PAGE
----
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When Walled Gardens Collide

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Walled gardens grow even bigger when they band together.

Earlier this week, Walmart announced its acquisition of smart TV maker Vizio. Pending regulatory approval, this deal will give the retail giant a foothold in streaming that it never had before.

But let’s not kid ourselves: This is a data play. In addition to CTV inventory, Vizio also gives Walmart access to a walled garden of automatic content recognition (ACR) data, a core pillar of TV measurement that is used to identify the content playing on a screen.

Most TV measurement vendors license ACR data from Vizio’s data science subsidiary, Inscape. Little did these vendors and their customers know they’d one day be getting their viewing data from the same place they get their toilet paper … Walmart.

In advertiser-speak, that means Walmart will be able to offer closed-loop attribution to brands that ties TV ad exposures to real purchases.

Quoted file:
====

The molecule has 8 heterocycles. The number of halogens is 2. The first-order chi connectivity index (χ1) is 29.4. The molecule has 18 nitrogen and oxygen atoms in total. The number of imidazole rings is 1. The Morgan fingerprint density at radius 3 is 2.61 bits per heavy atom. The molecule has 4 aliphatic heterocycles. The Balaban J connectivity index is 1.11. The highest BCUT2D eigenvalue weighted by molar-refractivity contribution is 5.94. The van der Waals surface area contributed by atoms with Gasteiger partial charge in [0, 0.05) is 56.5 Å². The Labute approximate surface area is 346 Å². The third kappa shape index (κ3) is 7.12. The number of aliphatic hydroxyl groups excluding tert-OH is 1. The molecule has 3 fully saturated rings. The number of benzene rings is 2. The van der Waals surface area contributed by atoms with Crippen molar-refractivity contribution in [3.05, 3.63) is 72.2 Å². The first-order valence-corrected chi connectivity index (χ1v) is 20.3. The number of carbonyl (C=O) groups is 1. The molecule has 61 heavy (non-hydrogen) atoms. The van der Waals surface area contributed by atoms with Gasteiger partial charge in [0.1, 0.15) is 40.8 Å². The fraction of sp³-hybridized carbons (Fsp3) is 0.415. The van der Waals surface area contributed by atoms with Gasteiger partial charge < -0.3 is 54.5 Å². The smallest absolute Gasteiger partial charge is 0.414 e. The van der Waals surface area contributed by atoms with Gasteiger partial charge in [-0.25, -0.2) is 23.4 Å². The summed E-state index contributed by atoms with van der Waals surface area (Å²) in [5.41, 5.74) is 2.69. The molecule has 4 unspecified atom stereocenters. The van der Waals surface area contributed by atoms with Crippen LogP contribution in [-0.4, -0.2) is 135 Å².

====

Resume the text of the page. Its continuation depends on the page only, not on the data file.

On this week’s episode, we discuss what Vizio means for Walmart’s advertising ambitions – and what those ambitions could mean for Walmart’s competitors, Amazon and Roku.

Bridging the gap

Then we talk about a recent column entitled “Retail Media Has Created ‘Sky Bridges’ Between Content Fortresses,” penned by Senior Editor James Hercher.

In his column, he details some of the unique partnerships that Big Tech gatekeeper platforms, like Google, are striking with slightly smaller walled gardens, like Instacart. Why? Closed-loop attribution, baby.

But the nature of these deals creates power imbalances that advantage certain platforms and not others. Instacart, for example, has a very different relationship with The Trade Desk than it does with Google. TTD’s advertiser customers can use Instacart data to create custom audience segments for targeting and measurement, but they aren’t able to match that data to individual ad impressions the way Google can.

Tune in as we lift the hood on these high-powered partnerships.

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